Friday, August 5, 2011

Something old, something new

County fair melds tradition with new events


By KATHERINE WUTZ
Express Staff Writer

It seems everyone who grew up in Carey or Picabo views the Blaine County Fair with special fondness, reminiscing about showing horses or participating in mutton-busting competitions as a youngster.

This year, fair organizers say they will meld these existing traditions with new ones in an attempt to reach out to the entire county.

"The people in Blaine County seem to think it's the Carey fair. It's not," said Kyle Green, fair board president. "The fair is something everyone can be involved in."

Green was born in Carey and has lived there ever since. He said he can remember when the fair was the center point of the summer, the one event everyone looked forward to.

"Years ago, the only thing going on in the summer was the fair," he said. "Now, you're competing against everything."

Events such as the Sun Valley Summer Symphony, the ice shows and other festivals and events throughout the season compete for attention, especially in the north valley.

"There are so many other things to do," said 4-H volunteer Verla Goitiandia. "Even Carey people don't come out like they used to."

Despite the allure of three types of rodeos (children, standard and ATV), fair food and the possibility of buying enough pork to last all year, fair volunteer Amy Federko said it might take more to draw families into Carey for the weekend.

"We want more people to come from the north county," she said.

With that in mind, the fair board has introduced a Family Fun Day on Friday. A bouncy house and a bike rodeo as well as a petting zoo and rides designed to be kid-friendly should help the fair compete with other valley events, Green said.

"Our goal is to add different events and spark some interest," he said.

For many Carey residents, however, the fair's interest lies in more traditional events. Carey resident and County Clerk JoLynn Drage said her favorite part of the fair is the market animal sale. Drage sits in the ring and manages the books while the kids parade their animals in front of potential buyers.

"I love watching the kids in the ring," she said. "They're still showing them while they are selling them. It's so cool to see them."

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Don Atkinson, patriarch of Atkinsons' Markets and a former Picabo resident, said he still remembers Big Boy, a grand champion steer he raised at the age of 16. Big Boy was such a prize specimen, Atkinson said, that he competed in the Twin Falls and Odgen fairs as well.

Atkinson still makes it to the fair when he's in town, and always makes sure to send someone to the market animal sale to support the 4-H kids.

"It was such a great program for me and for [Picabo rancher] Nick Purdy and for all the kids who grew up down there," he said.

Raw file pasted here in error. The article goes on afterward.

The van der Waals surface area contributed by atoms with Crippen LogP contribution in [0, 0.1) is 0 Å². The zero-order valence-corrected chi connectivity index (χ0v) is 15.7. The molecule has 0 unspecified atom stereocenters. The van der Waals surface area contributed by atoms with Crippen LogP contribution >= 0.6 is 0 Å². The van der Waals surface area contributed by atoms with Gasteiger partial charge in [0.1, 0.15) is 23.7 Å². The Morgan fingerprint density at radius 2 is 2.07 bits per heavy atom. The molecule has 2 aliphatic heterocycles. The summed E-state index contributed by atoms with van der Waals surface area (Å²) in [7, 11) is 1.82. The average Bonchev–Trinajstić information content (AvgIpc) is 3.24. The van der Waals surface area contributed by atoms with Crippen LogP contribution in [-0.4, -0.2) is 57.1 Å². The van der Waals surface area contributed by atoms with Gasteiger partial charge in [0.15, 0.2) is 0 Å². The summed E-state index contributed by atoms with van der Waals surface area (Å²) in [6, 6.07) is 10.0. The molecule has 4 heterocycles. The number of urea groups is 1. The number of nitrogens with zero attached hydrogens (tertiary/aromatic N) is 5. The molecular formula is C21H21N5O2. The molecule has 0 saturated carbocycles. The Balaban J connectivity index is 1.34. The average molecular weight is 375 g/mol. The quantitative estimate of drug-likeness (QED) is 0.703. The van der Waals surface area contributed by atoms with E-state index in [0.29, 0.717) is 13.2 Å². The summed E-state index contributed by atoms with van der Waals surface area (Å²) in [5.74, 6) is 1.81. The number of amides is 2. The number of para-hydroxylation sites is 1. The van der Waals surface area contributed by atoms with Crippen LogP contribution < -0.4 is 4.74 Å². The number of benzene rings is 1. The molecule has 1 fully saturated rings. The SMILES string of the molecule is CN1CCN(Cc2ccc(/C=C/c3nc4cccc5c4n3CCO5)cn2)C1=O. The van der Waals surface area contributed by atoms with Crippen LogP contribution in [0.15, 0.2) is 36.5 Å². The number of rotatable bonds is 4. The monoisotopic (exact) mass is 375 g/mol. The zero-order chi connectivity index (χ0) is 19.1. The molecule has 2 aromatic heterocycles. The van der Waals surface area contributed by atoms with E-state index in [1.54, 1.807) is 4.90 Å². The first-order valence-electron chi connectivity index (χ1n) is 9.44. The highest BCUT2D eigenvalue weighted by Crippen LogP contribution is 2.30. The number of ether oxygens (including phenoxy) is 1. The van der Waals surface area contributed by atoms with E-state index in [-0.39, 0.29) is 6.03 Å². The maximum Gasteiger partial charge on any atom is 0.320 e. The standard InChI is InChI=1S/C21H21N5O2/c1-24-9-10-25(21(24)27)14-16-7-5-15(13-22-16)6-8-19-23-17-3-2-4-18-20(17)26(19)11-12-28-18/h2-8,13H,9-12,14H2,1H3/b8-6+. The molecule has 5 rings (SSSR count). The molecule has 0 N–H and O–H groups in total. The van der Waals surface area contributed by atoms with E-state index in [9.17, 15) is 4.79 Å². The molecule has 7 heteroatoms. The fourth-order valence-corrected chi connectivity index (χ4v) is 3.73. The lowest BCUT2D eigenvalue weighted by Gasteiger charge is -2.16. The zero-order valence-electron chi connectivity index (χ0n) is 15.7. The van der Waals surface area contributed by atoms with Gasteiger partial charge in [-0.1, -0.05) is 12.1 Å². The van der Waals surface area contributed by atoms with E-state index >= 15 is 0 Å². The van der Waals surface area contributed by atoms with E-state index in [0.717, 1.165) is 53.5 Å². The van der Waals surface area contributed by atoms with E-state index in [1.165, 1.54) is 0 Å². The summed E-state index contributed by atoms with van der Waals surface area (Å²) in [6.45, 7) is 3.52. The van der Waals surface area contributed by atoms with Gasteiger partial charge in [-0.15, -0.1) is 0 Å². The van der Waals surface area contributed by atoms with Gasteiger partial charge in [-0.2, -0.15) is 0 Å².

Buying animals every year at the sale is one way, he said, that he can give back to the community while rewarding kids for their hard work.

"Farmers and ranchers don't make a lot of money, and those kids want to go to school," he said. "Someone has to buy [the animals], and it takes people like us to go down there and do that."

Drage said that the fair has changed over the years, with less of an emphasis on sewing and other home economics activities than there used to be.

Kids raised in Carey will still come home every year for the fair, she said. Her own daughter drives from Idaho Falls every year to show her children the fair she participated in.

"The kids who grow up are very attached to it," she said. "The tradition is still very, very strong. The focus of it may have shifted a little, but the county fair tradition is still huge."

Green said he's been going to the Little Kids' Rodeo every year since he was old enough to participate in it.

"It's been around since I was mutton-busting—except it was calf-riding then," he said.

The rodeo traditionally features mutton-busting, an event in which children try to stay on the backs of racing sheep. Other events include steer riding for older children and an event in which children chase calves around the arena and try to grab ribbons tied around their tails.

"It's absolutely fabulous," Drage said. "It's crazy, it's wild, it's hilarious. It's a lot of fun."

In order to keep the fair going and the fun alive, though, Goitiandia said, the fair board and 4-H need to work to dispel the notion that the Blaine County fair is only for the south county.

"It takes a community," she said. "That's one of the problems in Blaine County. Everyone says, 'I'm from the north, I'm from the south.' To me, it's all the same."

"The more interest we can get, the better the fair will be," Green agreed. "If everyone got together and got behind it, we could have a really big fair."

Katherine Wutz: kwutz@mtexpress.com

Blaine County Fair

The Blaine County Fair will take place Aug. 10-13 at the Carey Fairgrounds in Carey. For a complete schedule of this year's events, visit www.theblainecountyfair.com




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